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When Linus came home with a book he made at my mother’s house called “The Story of Poop and Pee,” I was admittedly nervous.

If you recall he’s my most potty-humor oriented child.

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So far, nothing too shocking.

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Well, this gross. I am still not sure if this is supposed to make poop and pee look larger or smaller, or why “resizing” it is even necessary.

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Good call, son.

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I like how the hand only has three lumpy appendages. And the germs are visible, like freckles.

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At this point he isn’t even talking about poop and pee anymore.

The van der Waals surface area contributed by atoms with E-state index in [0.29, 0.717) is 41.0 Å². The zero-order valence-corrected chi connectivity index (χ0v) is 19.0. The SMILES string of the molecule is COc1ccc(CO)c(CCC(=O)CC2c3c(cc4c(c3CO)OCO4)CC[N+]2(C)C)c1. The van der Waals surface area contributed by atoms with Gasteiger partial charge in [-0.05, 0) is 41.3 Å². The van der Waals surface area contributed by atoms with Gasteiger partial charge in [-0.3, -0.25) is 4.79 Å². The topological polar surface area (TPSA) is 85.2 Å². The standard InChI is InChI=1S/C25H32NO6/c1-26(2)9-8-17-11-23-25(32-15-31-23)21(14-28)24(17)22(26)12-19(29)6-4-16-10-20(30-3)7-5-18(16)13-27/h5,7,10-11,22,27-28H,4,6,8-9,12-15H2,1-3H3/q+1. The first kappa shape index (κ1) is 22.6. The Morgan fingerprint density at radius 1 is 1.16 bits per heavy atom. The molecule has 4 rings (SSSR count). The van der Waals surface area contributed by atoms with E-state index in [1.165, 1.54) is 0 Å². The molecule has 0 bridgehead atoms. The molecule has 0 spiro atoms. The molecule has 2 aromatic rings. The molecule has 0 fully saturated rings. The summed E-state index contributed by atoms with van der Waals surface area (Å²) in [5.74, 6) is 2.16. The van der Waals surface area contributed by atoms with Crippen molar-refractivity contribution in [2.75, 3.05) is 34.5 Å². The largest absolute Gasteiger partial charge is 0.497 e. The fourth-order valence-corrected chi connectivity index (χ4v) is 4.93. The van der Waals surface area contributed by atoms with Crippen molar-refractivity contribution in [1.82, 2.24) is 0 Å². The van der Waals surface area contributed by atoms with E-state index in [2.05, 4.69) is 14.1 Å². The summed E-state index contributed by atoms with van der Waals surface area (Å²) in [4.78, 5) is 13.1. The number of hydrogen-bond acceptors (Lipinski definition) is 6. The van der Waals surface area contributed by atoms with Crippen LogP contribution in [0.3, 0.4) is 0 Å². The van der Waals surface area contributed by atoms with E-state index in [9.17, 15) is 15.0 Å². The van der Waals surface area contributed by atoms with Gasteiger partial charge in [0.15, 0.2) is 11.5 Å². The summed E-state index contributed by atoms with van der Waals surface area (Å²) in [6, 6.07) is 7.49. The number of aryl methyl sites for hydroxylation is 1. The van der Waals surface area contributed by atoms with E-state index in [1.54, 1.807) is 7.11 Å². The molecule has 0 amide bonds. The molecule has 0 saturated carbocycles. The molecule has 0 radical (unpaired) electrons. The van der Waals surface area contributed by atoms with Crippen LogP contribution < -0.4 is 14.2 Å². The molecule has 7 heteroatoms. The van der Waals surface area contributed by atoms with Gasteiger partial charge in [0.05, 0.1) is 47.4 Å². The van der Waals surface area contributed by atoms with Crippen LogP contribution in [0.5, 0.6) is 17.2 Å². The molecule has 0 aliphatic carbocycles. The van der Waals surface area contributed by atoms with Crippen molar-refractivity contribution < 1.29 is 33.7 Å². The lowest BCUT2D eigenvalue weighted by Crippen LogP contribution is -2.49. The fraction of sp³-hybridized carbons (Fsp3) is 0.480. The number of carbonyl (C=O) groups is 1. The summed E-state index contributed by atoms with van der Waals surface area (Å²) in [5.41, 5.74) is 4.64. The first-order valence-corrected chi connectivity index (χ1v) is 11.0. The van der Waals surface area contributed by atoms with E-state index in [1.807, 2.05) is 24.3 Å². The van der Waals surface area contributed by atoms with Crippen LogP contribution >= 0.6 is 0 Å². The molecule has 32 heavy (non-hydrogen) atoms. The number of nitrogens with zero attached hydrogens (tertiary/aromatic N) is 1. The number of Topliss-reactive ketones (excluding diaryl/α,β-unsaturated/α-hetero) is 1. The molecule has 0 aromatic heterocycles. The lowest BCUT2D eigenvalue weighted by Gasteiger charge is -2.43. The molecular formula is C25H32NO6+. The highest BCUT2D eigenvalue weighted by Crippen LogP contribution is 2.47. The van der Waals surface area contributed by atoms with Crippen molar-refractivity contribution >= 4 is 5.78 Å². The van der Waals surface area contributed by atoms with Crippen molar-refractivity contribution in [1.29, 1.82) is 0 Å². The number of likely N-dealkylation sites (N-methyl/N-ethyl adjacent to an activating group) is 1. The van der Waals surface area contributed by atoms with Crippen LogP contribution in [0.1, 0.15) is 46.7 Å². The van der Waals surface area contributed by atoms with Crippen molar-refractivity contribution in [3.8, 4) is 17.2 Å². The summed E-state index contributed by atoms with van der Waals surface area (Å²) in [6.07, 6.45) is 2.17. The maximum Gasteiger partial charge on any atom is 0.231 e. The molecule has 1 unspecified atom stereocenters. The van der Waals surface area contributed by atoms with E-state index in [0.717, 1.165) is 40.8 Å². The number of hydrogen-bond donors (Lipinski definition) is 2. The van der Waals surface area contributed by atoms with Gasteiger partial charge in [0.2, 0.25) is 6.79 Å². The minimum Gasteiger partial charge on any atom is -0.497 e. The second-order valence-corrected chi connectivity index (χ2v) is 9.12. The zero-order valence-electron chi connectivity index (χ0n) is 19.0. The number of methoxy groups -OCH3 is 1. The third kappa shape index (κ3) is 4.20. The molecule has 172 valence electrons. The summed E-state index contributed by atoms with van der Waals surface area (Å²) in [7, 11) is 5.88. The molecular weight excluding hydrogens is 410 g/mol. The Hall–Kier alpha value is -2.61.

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It really should be called “The Story of Germs.”

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I imagine he sat down to write a gross little tome about bodily functions..

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And got sidetracked and instead produced this little PSA about hygiene.

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That thing that looks like a demented watering can? That says “sink.” Use “sope” in the sink.

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That is a picture of our dog CoCo, who ALWAYS poops on the floor. I have to assume that the Devil’s Pitchfork is to blame.

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Notice that the “toylet” has a halo.

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Germs don’t actually use knives or candles or icepicks or whatever those are to kill you though.

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Awww!

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Dust, Trash, Mice, Bugs, Boogers. Oh wait. He forgot  POOP AND PEE. THE SUBJECT OF THE BOOK.

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This might be my favorite page.

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When you koff, koff into your elboy. I mean, DUH.

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Yep.